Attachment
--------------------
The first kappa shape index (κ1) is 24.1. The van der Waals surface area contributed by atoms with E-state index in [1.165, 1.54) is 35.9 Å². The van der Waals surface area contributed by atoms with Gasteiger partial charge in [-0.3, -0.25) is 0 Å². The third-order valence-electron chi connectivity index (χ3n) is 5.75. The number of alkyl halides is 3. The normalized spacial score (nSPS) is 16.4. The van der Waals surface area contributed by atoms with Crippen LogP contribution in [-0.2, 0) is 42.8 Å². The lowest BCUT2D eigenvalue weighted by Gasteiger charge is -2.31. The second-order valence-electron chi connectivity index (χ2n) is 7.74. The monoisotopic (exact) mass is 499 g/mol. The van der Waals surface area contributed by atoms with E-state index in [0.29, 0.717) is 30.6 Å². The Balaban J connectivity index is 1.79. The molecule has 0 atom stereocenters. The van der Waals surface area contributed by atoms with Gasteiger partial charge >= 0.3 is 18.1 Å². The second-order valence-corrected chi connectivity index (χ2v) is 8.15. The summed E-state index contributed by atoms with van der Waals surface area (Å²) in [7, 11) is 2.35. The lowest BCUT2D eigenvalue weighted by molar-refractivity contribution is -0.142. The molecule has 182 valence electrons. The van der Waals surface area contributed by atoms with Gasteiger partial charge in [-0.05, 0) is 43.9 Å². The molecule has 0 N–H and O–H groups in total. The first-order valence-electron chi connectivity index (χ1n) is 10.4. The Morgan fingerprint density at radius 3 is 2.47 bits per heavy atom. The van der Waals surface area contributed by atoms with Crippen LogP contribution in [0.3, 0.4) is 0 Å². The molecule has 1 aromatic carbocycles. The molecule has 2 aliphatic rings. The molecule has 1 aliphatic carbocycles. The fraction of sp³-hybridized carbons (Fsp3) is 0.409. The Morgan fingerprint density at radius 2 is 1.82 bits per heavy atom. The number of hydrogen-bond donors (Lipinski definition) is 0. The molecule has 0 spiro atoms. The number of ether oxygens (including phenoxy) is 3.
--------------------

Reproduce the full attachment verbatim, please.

The first kappa shape index (κ1) is 24.1. The van der Waals surface area contributed by atoms with E-state index in [1.165, 1.54) is 35.9 Å². The van der Waals surface area contributed by atoms with Gasteiger partial charge in [-0.3, -0.25) is 0 Å². The third-order valence-electron chi connectivity index (χ3n) is 5.75. The number of alkyl halides is 3. The normalized spacial score (nSPS) is 16.4. The van der Waals surface area contributed by atoms with Crippen LogP contribution in [-0.2, 0) is 42.8 Å². The lowest BCUT2D eigenvalue weighted by Gasteiger charge is -2.31. The second-order valence-electron chi connectivity index (χ2n) is 7.74. The monoisotopic (exact) mass is 499 g/mol. The van der Waals surface area contributed by atoms with E-state index in [0.29, 0.717) is 30.6 Å². The Balaban J connectivity index is 1.79. The molecule has 0 atom stereocenters. The van der Waals surface area contributed by atoms with Gasteiger partial charge >= 0.3 is 18.1 Å². The second-order valence-corrected chi connectivity index (χ2v) is 8.15. The summed E-state index contributed by atoms with van der Waals surface area (Å²) in [7, 11) is 2.35. The lowest BCUT2D eigenvalue weighted by molar-refractivity contribution is -0.142. The molecule has 182 valence electrons. The van der Waals surface area contributed by atoms with Gasteiger partial charge in [-0.05, 0) is 43.9 Å². The molecule has 0 N–H and O–H groups in total. The first-order valence-electron chi connectivity index (χ1n) is 10.4. The Morgan fingerprint density at radius 3 is 2.47 bits per heavy atom. The van der Waals surface area contributed by atoms with Crippen LogP contribution in [0.3, 0.4) is 0 Å². The molecule has 1 aromatic carbocycles. The molecule has 2 aliphatic rings. The molecule has 1 aliphatic carbocycles. The fraction of sp³-hybridized carbons (Fsp3) is 0.409. The Morgan fingerprint density at radius 2 is 1.82 bits per heavy atom. The number of hydrogen-bond donors (Lipinski definition) is 0. The molecule has 0 spiro atoms. The number of ether oxygens (including phenoxy) is 3.